Dr Kate Hudson
CND General Secretary
Kate Hudson has been General Secretary of CND since September 2010. Prior to this she served as the organisation's Chair from 2003. She is a leading anti-nuclear and anti-war campaigner nationally and internationally.

As the crisis in Ukraine escalates, the risk of nuclear war comes ever closer. President Biden pointed out last week that war between the US and Russia would be World War III, yet this possibility is closer than ever before. The entry of Russian forces into Ukraine makes diplomacy more urgent, not less.  Yet British political leaders continue to denigrate diplomatic initiatives, even as the conflict intensifies.

Rather than refusing to talk with the Russian leadership, the US administration must get to the negotiating table, to address all the fundamental issues in this conflict, including how to make the Minsk agreements work. Rather than further escalating the  conflict and militarisation of the region, the US must  recognise the risk of nuclear war and do everything possible to  achieve a peaceful solution.

The Ukrainian Pacifist Movement this morning:  ‘…condemns all military actions on the sides of Russia and Ukraine in the context of current conflict. We call the leadership of both states and military forces to step back and sit at the negotiation table. Peace in Ukraine and around the world can be achieved only in a nonviolent way. War is a crime against humanity. Therefore, we are determined not to support any kind of war and to strive for the removal of all causes of war.’

Russia and the United States together have almost 12,000 nuclear weapons—many of which are getting on for 100 times the power of the Hiroshima bomb. In the past bombs up to 3,000 times the power of Hiroshima have been tested. Add to that the arsenals of NATO members France and the United Kingdom, not to mention around 150 nuclear bombs that the US sites in western Europe under the auspices of NATO. Far from their significance receding since the Cold War, all nuclear arsenals are being modernised and upgraded—and in the case of the UK’s, being increased, as announced by the Johnson government last year.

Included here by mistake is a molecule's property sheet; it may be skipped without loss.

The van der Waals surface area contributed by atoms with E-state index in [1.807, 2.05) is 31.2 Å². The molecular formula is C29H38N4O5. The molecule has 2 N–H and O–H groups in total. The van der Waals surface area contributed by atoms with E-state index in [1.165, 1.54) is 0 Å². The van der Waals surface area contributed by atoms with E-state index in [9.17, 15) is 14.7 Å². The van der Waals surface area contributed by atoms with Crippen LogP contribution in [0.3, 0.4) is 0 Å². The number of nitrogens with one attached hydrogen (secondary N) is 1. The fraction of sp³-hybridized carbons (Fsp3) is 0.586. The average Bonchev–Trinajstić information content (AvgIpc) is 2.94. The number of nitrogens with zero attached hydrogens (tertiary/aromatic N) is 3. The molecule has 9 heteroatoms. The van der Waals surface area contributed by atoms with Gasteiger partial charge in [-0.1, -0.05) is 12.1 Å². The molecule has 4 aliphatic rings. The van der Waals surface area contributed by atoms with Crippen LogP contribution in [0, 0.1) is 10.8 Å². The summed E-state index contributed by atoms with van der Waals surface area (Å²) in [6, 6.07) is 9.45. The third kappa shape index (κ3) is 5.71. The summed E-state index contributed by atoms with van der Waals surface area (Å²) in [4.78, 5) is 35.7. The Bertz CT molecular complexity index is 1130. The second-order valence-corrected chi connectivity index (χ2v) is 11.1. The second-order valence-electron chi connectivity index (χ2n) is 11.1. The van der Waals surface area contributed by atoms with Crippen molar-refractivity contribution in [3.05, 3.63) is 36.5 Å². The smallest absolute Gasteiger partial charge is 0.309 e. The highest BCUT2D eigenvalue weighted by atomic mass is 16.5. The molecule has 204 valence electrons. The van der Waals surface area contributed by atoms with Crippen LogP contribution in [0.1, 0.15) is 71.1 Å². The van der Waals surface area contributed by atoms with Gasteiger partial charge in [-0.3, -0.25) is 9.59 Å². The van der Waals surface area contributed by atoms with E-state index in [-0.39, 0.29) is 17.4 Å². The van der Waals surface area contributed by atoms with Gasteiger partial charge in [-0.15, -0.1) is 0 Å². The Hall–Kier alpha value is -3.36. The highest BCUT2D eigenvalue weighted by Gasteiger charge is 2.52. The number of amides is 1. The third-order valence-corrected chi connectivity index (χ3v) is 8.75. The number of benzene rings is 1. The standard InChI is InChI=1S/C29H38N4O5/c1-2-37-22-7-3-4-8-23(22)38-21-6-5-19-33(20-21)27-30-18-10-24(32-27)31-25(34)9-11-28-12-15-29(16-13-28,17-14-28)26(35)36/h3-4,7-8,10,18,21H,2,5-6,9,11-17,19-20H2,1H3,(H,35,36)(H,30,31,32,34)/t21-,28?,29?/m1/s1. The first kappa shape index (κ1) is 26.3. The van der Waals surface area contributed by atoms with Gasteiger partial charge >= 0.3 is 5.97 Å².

During the Cold War, the notion of ‘mutually assured destruction’ meant that—in theory at least—leaders understood that a nuclear war was unwinnable and must never be fought. Indeed the leaders of nuclear weapons states recently reiterated that point, first made by Reagan and Gorbachev in 1985. But their actions belie those words and things have changed for the worse. During his term of office, Donald Trump produced and deployed ‘usable’ nuclear weapons; in the UK’s Integrated Review last year, new scenarios were outlined in which Britain would use nuclear weapons.

Do our political leaders actually understand what the use of just a single nuclear weapon would mean? The catastrophic human and environmental destruction, the incineration of cities and populations, and the appalling deaths from radiation poisoning? A nuclear exchange would be catastrophic, and nuclear war between the US and Russia would present an existential threat. Johnson and Starmer need to reflect on this when they are ramping up their bellicose rhetoric.

While they posture, the people of Ukraine are suffering; the country is paying a heavy economic and human price as a result of these hostilities.

So what of NATO’s role in this? NATO is neither a force for peace and democracy, nor an innocent bystander.

Despite dramatic changes across Europe after 1989, with the demise of the Soviet Union and the dissolution of the Warsaw Pact, NATO—under US leadership—began the process of expansion into eastern Europe. This has continued to include former Soviet republics, and NATO has gone on to become a global military force, abandoning its ‘defensive’ remit and engaging in war far beyond the North Atlantic.

NATO expansion has caused significant regional tension and its continued expansionary plans are threatening to drag Europe into a devastating war—because it refuses to take Russian security concerns into account. Russia already has a direct land border with NATO states Estonia and Latvia. If Ukraine joins NATO, then Russia will have over a thousand miles of additional land border with an openly hostile, nuclear-armed military alliance with a nuclear ‘first use’ policy. It is hard to imagine that a British government would happily accept such a situation in reverse.

There is no possibility whatsoever that war will resolve these complex problems, and it might just end with the destruction of humanity. Only dialogue and a willingness to be open to the concerns of others will make a difference. Many in Europe speak of a new security framework for Europe, with a commitment to common security rather than endlessly increasing militarisation, more nuclear weapons, and ultimately more deaths. This is the path that our own government must now pursue, rather than stoking up endless conflict.